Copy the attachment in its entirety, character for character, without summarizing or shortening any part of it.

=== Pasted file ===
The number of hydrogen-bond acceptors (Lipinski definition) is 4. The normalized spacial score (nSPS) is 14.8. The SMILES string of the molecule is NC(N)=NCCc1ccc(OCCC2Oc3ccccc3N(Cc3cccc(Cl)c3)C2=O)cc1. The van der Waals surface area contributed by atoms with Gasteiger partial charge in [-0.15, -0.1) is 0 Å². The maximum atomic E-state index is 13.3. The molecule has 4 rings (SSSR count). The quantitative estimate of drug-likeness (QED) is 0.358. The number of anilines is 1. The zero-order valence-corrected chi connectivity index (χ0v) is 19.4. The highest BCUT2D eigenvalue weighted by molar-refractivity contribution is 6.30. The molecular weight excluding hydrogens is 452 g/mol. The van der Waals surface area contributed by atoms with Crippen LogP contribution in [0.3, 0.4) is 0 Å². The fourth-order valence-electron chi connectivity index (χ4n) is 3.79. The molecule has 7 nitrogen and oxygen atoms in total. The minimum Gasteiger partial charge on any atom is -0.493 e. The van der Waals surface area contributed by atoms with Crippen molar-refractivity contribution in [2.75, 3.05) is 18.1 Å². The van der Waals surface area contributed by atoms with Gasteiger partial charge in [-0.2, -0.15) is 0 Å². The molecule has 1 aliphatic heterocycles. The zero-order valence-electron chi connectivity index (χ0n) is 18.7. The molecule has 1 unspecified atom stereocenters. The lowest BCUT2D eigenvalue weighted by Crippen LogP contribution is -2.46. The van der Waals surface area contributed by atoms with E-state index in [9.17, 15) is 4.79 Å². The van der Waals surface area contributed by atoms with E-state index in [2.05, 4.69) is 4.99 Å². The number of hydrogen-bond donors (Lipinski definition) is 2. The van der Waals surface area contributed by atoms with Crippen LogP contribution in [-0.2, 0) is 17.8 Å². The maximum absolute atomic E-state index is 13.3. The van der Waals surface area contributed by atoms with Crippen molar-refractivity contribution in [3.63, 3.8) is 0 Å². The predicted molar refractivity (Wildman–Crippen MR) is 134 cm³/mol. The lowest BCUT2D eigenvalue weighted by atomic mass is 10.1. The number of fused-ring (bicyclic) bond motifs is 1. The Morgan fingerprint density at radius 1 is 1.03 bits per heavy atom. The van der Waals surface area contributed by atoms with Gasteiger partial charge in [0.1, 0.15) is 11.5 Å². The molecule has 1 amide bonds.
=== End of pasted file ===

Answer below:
The number of hydrogen-bond acceptors (Lipinski definition) is 4. The normalized spacial score (nSPS) is 14.8. The SMILES string of the molecule is NC(N)=NCCc1ccc(OCCC2Oc3ccccc3N(Cc3cccc(Cl)c3)C2=O)cc1. The van der Waals surface area contributed by atoms with Gasteiger partial charge in [-0.15, -0.1) is 0 Å². The maximum atomic E-state index is 13.3. The molecule has 4 rings (SSSR count). The quantitative estimate of drug-likeness (QED) is 0.358. The number of anilines is 1. The zero-order valence-corrected chi connectivity index (χ0v) is 19.4. The highest BCUT2D eigenvalue weighted by molar-refractivity contribution is 6.30. The molecular weight excluding hydrogens is 452 g/mol. The van der Waals surface area contributed by atoms with Crippen LogP contribution in [0.3, 0.4) is 0 Å². The fourth-order valence-electron chi connectivity index (χ4n) is 3.79. The molecule has 7 nitrogen and oxygen atoms in total. The minimum Gasteiger partial charge on any atom is -0.493 e. The van der Waals surface area contributed by atoms with Crippen molar-refractivity contribution in [2.75, 3.05) is 18.1 Å². The van der Waals surface area contributed by atoms with Gasteiger partial charge in [-0.2, -0.15) is 0 Å². The molecule has 1 aliphatic heterocycles. The zero-order valence-electron chi connectivity index (χ0n) is 18.7. The molecule has 1 unspecified atom stereocenters. The lowest BCUT2D eigenvalue weighted by Crippen LogP contribution is -2.46. The van der Waals surface area contributed by atoms with E-state index in [9.17, 15) is 4.79 Å². The van der Waals surface area contributed by atoms with E-state index in [2.05, 4.69) is 4.99 Å². The number of hydrogen-bond donors (Lipinski definition) is 2. The van der Waals surface area contributed by atoms with Crippen LogP contribution in [-0.2, 0) is 17.8 Å². The maximum absolute atomic E-state index is 13.3. The van der Waals surface area contributed by atoms with Crippen molar-refractivity contribution in [3.63, 3.8) is 0 Å². The predicted molar refractivity (Wildman–Crippen MR) is 134 cm³/mol. The lowest BCUT2D eigenvalue weighted by atomic mass is 10.1. The number of fused-ring (bicyclic) bond motifs is 1. The Morgan fingerprint density at radius 1 is 1.03 bits per heavy atom. The van der Waals surface area contributed by atoms with Gasteiger partial charge in [0.1, 0.15) is 11.5 Å². The molecule has 1 amide bonds.